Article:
Hardee’s relationship with Corey was less than ideal. Despite their love for one another, both struggled daily to navigate their ongoing battles with addiction and grief. Physical and emotional abuse became commonplace, and multiple separations and failed attempts at sobriety led them further down a path towards destruction.
“I was addicted to the chaos just as much as I was addicted to the drugs and alcohol,” she says. “We really wanted to stop living the way we were living, but we just didn’t know how.”
In late 2017, while Corey was incarcerated for domestic violence, Hardee discovered that she was pregnant for the third time. Not wanting to risk the loss of another child, she returned home to live with her mother in Virginia. When attempts to mask her ongoing addiction proved unfruitful, Hardee’s family hired an interventionist who encouraged her to seek a long-term recovery solution.
“I didn’t want to recover,” she says. “I just really didn’t want to die.”
An unplanned series of events eventually led Hardee to Willingway in Statesboro. At the encouragement of her caregivers, she agreed to remain in treatment following the birth of her son, Rivers.
“It was hell. I hated treatment,” she recalled with a laugh.
Hardee’s rebellious behavior led to consequences throughout her time in extended residential treatment. After about six months, however, she began to find purpose in her suffering.
“I remember the first time someone told me that I had helped them,” she says. “That was my final epiphany. I knew that was how I was going to live my life in recovery.”
In contrast to the superficial euphoria she experienced by using drugs, she longed for the deeper feeling of contentment she attained by helping others.
“I started to feel really good about who I was becoming,” she says. “It was my new high.”
Days prior to graduating from her treatment program, Hardee learned that her husband passed away from an overdose just one week before their seventh wedding anniversary.
“I was angry about it,” she recalled. “I was angry at him, I was angry at God. He never got to meet his son.”
Just three years later, in May of 2022, Hardee’s stepson Riley also died from an overdose. For most, this devastating trilogy of deaths would have been unbearable. But Hardee chose to use the principles she learned in treatment and ultimately found purpose through tragedy.
Amid her grief, Hardee received a bit of advice that continues to influence her work today.
“They told me, ‘I know you don’t want to hear it now, but one day you are going to be able to help someone else with this,’ and I clung to that,” she said.
Within months, she found herself connecting with a fellow recovering addict who had lost her husband.
“I felt like God allowed me to go through that tragedy so that I could help other people,” she said. “That’s when I truly realized my purpose.”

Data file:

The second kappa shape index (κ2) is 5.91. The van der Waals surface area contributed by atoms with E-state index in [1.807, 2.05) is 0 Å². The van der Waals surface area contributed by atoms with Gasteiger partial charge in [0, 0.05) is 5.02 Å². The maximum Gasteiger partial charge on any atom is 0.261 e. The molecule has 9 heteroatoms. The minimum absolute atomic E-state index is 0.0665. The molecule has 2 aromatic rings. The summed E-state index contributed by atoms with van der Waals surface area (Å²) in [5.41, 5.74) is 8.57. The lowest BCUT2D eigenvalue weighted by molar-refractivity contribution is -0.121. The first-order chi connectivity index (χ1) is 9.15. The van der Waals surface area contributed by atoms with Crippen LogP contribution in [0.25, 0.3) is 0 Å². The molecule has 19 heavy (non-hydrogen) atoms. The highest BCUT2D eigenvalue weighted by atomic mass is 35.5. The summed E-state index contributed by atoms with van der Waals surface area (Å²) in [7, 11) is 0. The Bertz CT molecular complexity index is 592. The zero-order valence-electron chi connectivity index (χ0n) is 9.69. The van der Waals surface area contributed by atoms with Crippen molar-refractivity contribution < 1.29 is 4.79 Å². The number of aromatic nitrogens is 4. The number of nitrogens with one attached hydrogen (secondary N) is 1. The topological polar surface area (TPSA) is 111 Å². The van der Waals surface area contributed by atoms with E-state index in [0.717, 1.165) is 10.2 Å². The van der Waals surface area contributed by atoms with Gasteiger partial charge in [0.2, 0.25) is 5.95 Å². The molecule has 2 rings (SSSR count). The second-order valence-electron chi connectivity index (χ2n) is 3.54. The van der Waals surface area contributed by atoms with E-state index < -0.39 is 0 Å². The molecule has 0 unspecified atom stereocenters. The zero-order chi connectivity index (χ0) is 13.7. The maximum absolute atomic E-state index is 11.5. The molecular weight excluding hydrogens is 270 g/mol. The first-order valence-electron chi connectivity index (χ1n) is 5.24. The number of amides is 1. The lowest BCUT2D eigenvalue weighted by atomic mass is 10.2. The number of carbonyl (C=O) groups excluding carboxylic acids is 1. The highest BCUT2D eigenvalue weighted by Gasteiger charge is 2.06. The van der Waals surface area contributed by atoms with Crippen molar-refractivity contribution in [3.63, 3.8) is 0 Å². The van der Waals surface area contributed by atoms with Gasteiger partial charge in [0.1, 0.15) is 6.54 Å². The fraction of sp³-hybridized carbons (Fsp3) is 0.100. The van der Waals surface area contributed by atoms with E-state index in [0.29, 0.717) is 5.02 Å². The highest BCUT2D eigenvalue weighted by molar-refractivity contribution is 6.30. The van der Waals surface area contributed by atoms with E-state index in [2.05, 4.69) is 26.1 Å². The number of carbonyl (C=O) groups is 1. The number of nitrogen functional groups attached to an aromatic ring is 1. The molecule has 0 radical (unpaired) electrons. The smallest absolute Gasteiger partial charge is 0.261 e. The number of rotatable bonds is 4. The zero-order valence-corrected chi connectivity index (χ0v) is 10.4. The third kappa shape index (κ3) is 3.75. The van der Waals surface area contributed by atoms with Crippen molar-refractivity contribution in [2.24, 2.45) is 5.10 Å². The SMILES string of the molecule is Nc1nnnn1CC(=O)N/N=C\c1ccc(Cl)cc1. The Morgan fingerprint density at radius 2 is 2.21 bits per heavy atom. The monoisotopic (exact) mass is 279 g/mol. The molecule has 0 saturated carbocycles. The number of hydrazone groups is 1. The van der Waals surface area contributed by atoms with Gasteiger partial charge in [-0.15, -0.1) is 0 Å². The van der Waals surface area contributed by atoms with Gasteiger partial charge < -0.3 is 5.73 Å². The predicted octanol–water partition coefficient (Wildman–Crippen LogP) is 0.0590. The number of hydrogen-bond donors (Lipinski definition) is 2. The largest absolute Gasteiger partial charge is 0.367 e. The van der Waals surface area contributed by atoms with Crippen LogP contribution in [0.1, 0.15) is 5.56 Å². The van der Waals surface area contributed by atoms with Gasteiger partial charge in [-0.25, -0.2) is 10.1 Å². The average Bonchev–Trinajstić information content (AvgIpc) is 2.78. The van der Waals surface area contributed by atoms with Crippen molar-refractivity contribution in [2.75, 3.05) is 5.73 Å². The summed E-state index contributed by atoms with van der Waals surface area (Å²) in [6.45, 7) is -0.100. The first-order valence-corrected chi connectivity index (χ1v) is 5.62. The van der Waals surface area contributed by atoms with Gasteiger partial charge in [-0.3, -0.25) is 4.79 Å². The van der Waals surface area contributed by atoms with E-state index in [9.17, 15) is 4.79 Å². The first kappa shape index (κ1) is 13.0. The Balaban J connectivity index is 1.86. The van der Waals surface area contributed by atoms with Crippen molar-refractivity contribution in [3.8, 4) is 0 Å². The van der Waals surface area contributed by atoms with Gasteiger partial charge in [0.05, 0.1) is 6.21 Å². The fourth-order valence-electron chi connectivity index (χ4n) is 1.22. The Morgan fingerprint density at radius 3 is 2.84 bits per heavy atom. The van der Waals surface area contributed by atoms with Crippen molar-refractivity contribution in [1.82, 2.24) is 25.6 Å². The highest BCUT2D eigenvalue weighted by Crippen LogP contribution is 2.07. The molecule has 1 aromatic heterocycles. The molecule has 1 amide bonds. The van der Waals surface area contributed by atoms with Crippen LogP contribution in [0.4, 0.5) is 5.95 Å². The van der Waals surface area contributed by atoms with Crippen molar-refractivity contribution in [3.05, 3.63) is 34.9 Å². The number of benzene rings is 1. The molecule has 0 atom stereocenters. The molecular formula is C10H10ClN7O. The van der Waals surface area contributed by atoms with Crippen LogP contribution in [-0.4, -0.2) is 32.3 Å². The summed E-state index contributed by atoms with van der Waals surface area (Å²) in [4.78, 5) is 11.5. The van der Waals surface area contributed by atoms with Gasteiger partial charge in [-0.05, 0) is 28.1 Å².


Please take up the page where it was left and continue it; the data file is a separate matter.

With nearly five years of sobriety under her belt, Hardee is finally enjoying a life of happiness and fulfillment. Phone calls with her mother consist of happy sentiments instead of existential fear. Despite a historically strained relationship with her twin sisters, Hardee continues to work toward building better relationships with them. And then, of course, there’s Rivers.
In spite of the circumstances surrounding his birth, Rivers lives the life of a typical 4-year-old. Described by his mom as a “blonde-haired, green-eyed firecracker,” Rivers loves dinosaurs and trucks. Hinting at his stubborn-yet-compassionate nature, Hardee says Rivers encapsulates the best qualities of herself and her late husband.
“It could have been so different, and I’m so grateful that my recovery journey allows me to provide a better life for him. He truly saved my life,” she said.
As a working single mother, Hardee still manages to find time for the small things that bring her joy. When she’s not reading, listening to music, or tending to her beautiful orchids, she often enjoys running in the historic neighborhood surrounding FTR’s office on South Zetterower Avenue. She also loves spending time with her partner, Kyle, whom she began dating in 2019.
“We’re both very competitive, physically and intellectually,” she says. “We enjoy our time together.”
Hardee attributes her success to her faith in God, which she practices regularly through attendance at Believers Church in Statesboro.
“My faith is the core of who I am,” she says.
Together with the FTR team, she hopes to continue building a network of resources in Statesboro to bridge the gap between treatment and what comes next for individuals seeking long-term recovery. Her goal is to nurture existing relationships with agencies like the Department of Family and Children Services and the Ogeechee Circuit Drug Court in order to better assist clients in their efforts to break the cycle of addiction. She also hopes to build future relationships with correctional institutes that will help incarcerated addicts seeking to begin their recovery journeys.
By overcoming immense personal tragedy and choosing to break away from generational addiction, Hardee has dedicated her life to ending the stigma surrounding addiction and fostering a safe space for people seeking to follow a similar path. With frequent reminders of what her life could have been, she takes pride in the work she’s doing and embraces her responsibility to use her own experience to improve the lives of others.
With each passing day, Sydney makes her mark by creating a legacy that will likely inspire the recovering community in Statesboro for many years to come. With strength and determination, she stares down her personal demons and transforms her struggles into strategies to help others live a life free from the grasp of addiction. She’s a mother, a daughter, a sister, a friend… and by all counts, a true overcomer.